The relationship defined by equation (12) states that, for a given value of l, the function Rl(n) for any given output sample is a phase rotation of the computed functions' value four output samples before. Previously, each output sample required
In terms of simplifying a hardware implementation, a variable β can be defined with β being a multiple of 4. Then, the following relation can be shown to hold
Those skilled in the art will appreciate that only the first
In the general case, let us define a first complex number A=x+jy with real part x and imaginary part y and a second complex number B=y+jx where B is the reflection of A about the 45 degree line in the unit circle. For complex numbers A and B each multiplied by a third complex number Z=R+jM, the following products are obtained:
Specifically, to compute all possible products
According to an embodiment of the present invention, it is assumed that a 64-point FFT/IFFT operation is required i.e. N=64. In this case, equation (15) reduces to
The G module 310 is the first module to receive incoming complex numbers. As in
Specifically, four new complex numbers get latched into this module during each clock cycle. In order to load all 64 input samples for a 64-point IFFT/FFT computation, sixteen clock cycles are required. Since sixteen output samples 390 are generated at the output of the entire IFFT/FFT block, the entire process is repeated 4 times to result in output time samples. A counter state n can thus be defined where n=0, 1, 2, 3 corresponding to the computation of each set of sixteen output samples.
Once four complex numbers are loaded, the G module 310 accesses the look up table (LUT) 316 to obtain appropriate multiplication factors for each complex number. The multiplication factor for each complex number may take on one of four possible values: +1, −1+j or −j. For each complex number, the multiplication is performed on both real and imaginary parts. The results are then added to generate the output Gl(n) which is pushed to the output port. This process must be repeated sixteen times (l ranging from 0 to 15) in order to generate the sixteen Gl(n) values necessary for each output sample.
In one implementation, the look-up table (LUT) 316 accessed by the G module 310 can have sixteen entrees. Two stimulus variables, namely the port number (0, 1, 2 or 3) and counter state n may then be used to define the value of the multiplication factor. A single local controller (not shown) may be used to select one set of multiplication factors from the LUT 316 and subsequently push them to the G module 310. Since the multiplication factors selected from the LUT 316 are determined by the two stimulus variables, the LUT 316 may take the form of a truth table.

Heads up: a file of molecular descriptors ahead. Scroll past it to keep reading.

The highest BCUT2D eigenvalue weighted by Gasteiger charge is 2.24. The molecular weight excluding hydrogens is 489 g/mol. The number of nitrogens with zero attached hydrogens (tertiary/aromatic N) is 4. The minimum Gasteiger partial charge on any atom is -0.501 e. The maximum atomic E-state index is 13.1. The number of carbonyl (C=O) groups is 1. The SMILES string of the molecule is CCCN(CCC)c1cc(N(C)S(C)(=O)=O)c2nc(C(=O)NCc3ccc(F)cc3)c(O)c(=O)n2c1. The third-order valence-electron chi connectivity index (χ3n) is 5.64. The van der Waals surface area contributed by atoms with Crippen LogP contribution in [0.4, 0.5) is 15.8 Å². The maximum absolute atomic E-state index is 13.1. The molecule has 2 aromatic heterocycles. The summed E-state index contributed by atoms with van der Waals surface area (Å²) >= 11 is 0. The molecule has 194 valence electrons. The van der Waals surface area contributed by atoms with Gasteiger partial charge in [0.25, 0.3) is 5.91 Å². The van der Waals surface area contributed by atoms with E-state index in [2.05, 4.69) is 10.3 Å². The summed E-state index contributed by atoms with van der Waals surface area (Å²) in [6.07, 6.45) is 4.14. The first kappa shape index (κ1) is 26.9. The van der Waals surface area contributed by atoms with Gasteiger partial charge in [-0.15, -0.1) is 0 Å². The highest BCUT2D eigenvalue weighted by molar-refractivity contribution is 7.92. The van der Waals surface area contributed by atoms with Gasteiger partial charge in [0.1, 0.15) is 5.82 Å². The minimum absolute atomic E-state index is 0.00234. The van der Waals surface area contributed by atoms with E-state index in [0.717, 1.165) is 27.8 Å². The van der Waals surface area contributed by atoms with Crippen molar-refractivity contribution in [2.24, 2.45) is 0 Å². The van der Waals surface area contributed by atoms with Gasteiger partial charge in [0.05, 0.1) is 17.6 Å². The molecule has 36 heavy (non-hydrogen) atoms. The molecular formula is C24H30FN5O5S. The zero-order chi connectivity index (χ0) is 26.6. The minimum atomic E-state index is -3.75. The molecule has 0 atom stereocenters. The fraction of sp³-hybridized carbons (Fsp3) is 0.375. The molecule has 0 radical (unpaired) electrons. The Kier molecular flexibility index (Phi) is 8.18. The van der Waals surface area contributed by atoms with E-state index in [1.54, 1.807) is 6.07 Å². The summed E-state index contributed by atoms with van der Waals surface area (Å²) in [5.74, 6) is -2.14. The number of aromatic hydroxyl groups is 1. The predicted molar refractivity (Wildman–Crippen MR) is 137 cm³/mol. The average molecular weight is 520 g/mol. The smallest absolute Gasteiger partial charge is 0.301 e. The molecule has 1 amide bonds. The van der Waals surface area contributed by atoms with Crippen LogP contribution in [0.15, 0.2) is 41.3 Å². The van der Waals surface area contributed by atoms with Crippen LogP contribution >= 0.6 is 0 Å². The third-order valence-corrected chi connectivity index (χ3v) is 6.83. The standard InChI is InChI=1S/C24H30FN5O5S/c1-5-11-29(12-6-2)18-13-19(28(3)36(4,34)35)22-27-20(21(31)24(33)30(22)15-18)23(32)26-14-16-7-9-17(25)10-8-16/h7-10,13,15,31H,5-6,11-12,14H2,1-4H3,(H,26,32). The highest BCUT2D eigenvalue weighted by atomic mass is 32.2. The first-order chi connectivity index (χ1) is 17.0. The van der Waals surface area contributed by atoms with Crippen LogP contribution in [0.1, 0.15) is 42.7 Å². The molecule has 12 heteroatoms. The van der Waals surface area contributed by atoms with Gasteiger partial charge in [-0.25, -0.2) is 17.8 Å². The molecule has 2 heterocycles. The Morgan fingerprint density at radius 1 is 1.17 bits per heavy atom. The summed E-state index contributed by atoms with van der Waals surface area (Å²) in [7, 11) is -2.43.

The output Gl(n) of the G module 310 is delivered to the GX Module 320. The GX module 320 is a complex multiplier used to generate Rl(n) from Gl(n). The output of this module may be described by the complex product
In a specific implementation, the LUT 326 may comprise eight predefined values i.e.
The GX1 module 330 is a complex multiplier used to perform the complex multiplication of its received input Rl(n) by a fixed complex-valued constant
The GX2 module 340 is also a complex multiplier used to perform the complex multiplication of its received input Rl(n) by two fixed complex valued constants
The mathematical function performed by the MAP module 360 is to compute the sixteen component values
Each input port of the MAP module 360 receives a unique complex number, Rl(n), multiplied by a certain constant
The accumulation module 380 receives sixteen inputs from the MAP module 360. For each given input port, sixteen incoming complex numbers (these are the component values corresponding to values of equation (18) for l ranging from 0 to 15) arrive every clock cycle to be summed together in a register in order to generate one single output sample. This process occurs for each of sixteen input ports resulting in sixteen output time samples being computed in parallel. After the sixteen component values are summed for each input, the registers are cleared and the process is repeated for computation of the next set of sixteen output time samples. A general depiction of the operation performed by the accumulation module 380 is shown in
According to the embodiment in
Due to the similarity between the forward and inverse FFT (the IFFT differs from the FFT only by the sign of the exponent), the same module or circuitry with trivial modifications can be used for both modulation and demodulation in an OFDM transceiver. Although not shown, it should also be noted that depending on if the FFT or IFFT is to be computed, the accumulation module 380 treats its addition results differently. If the IFFT operation is required, the final result of the addition for each output sample is divided by the total number of samples (i.e. N). In the embodiment of
The advantage of an FFT/IFFT engine implemented with ASIC technology is that each of the functional blocks of the FFT/IFFT engine be mapped onto dedicated, parallel hardware resources thereby avoiding the difficult programming and optimization challenges of scheduling time-critical operations through a single DSP core.
It should be noted that the LUTs and other modules which provide multiplicands to the complex multiplier modules can be termed as multiplicand generators as they provide multiplicands for the system.
While preferred embodiments of the invention have been described and illustrated, it will be apparent to one skilled in the art that numerous modifications, variations and adaptations may be made without departing from the scope of the invention as defined in the claims appended hereto.
Although various exemplary embodiments of the invention have been disclosed, it should be apparent to those skilled in the art that various changes and modifications can be made which will achieve some of the advantages of the invention without departing from the true scope of the invention.
A person understanding this invention may now conceive of alternative structures and embodiments or variations of the above all of which are intended to fall within the scope of the invention as defined in the claims that follow.